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Scientists one step closer to understanding unexplainable ghost stars in the Milky Way

Published Jul 19th, 2023 9:53PM EDT
starry sky
Image: sborisov / Adobe

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For over a decade, astronomers have been baffled by ghost stars in the Milky Way. These planetary nebulae, as they are more formally known, were first discovered to be aligned in the bulge of our galaxy ten years ago by Bryan Rees, a Manchester PhD student. Since the discovery, the reasoning for their strange alignment has been unexplainable. Now, though, we may be one step closer to solving this mystery.

According to a statement, new data gathered by the European Southern Observatory Very Large Telescope in Chile, as well as data from the Hubble Space Telescope, has helped push a new study, which is published in Astrophysical Journal Letters. Not only has the new research confirmed the alignment, but it may have also found the explanation behind their strange alignment.

See, these ghost stars, or planetary nebulae, are essentially clouds of gas expelled by stars as their lives come to an end. These ejected clouds are basically the ghosts of their dying stars, and they create some mesmerizing sights in the cosmos. A group of these ghost stars in the galactic bulge of the Milky Way has been rather intriguing, though, because they seem to all follow an aligned path almost parallel to the galactic plane of the Milky Way.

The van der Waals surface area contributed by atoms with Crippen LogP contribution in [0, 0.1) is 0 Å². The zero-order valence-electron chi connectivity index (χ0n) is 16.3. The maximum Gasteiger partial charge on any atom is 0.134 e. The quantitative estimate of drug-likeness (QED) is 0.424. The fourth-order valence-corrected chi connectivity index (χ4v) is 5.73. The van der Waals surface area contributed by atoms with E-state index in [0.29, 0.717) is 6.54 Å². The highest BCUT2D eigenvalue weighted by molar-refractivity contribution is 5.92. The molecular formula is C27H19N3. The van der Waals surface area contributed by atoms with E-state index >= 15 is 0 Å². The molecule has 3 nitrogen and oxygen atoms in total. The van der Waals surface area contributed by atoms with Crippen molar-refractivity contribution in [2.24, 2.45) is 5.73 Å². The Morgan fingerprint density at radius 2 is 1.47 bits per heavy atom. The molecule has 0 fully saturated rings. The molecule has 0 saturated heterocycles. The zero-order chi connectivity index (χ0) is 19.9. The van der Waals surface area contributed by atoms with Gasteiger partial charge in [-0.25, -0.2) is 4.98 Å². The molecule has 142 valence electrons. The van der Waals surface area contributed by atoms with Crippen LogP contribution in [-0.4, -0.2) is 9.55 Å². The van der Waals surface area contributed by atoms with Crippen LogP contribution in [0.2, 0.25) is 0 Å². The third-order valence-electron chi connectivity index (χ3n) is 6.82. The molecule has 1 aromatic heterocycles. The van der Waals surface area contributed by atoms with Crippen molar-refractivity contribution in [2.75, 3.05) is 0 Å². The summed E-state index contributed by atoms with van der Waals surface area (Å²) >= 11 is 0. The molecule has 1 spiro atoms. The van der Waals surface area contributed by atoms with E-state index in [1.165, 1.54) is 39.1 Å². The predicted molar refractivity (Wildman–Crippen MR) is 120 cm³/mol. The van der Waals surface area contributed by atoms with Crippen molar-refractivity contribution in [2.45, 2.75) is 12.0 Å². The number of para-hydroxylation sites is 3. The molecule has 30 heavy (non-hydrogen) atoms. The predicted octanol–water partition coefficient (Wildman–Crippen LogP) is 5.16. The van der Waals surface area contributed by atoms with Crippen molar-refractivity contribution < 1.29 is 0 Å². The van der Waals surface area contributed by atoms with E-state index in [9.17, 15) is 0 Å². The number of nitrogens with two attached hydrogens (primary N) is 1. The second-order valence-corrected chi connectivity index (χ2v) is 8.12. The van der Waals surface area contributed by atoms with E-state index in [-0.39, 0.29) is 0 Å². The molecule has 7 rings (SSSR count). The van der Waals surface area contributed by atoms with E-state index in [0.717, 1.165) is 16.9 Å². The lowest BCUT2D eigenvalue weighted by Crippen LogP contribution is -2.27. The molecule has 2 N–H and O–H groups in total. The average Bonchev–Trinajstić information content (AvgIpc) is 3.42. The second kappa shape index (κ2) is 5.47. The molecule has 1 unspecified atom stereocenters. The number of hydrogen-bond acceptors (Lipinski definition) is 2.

ancient milky way coreImage source: udoikel09 / Adobe

What’s intriguing about this new research is that Shuyu Tan, a student at the University of Hong Kong, and other researchers have discovered that this alignment is only present in ghost stars with a close stellar companion. Planetary nebulae without these close companion stars don’t show similar alignment. As such, it’s likely the alignment is somehow linked to the companion stars.

Of course, the significance of this research really lies in learning exactly what causes the alignment and whether or not it’s something we’ll see elsewhere, too. So far, they have confirmed over 136 planetary nebulae in the galaxy bulge, which is the thickest section of the Milky Way. It’s also possible that the close binary systems responsible for the alignment form with their orbits in the same plane.

Josh Hawkins has been writing for over a decade, covering science, gaming, and tech culture. He also is a top-rated product reviewer with experience in extensively researched product comparisons, headphones, and gaming devices.

Whenever he isn’t busy writing about tech or gadgets, he can usually be found enjoying a new world in a video game, or tinkering with something on his computer.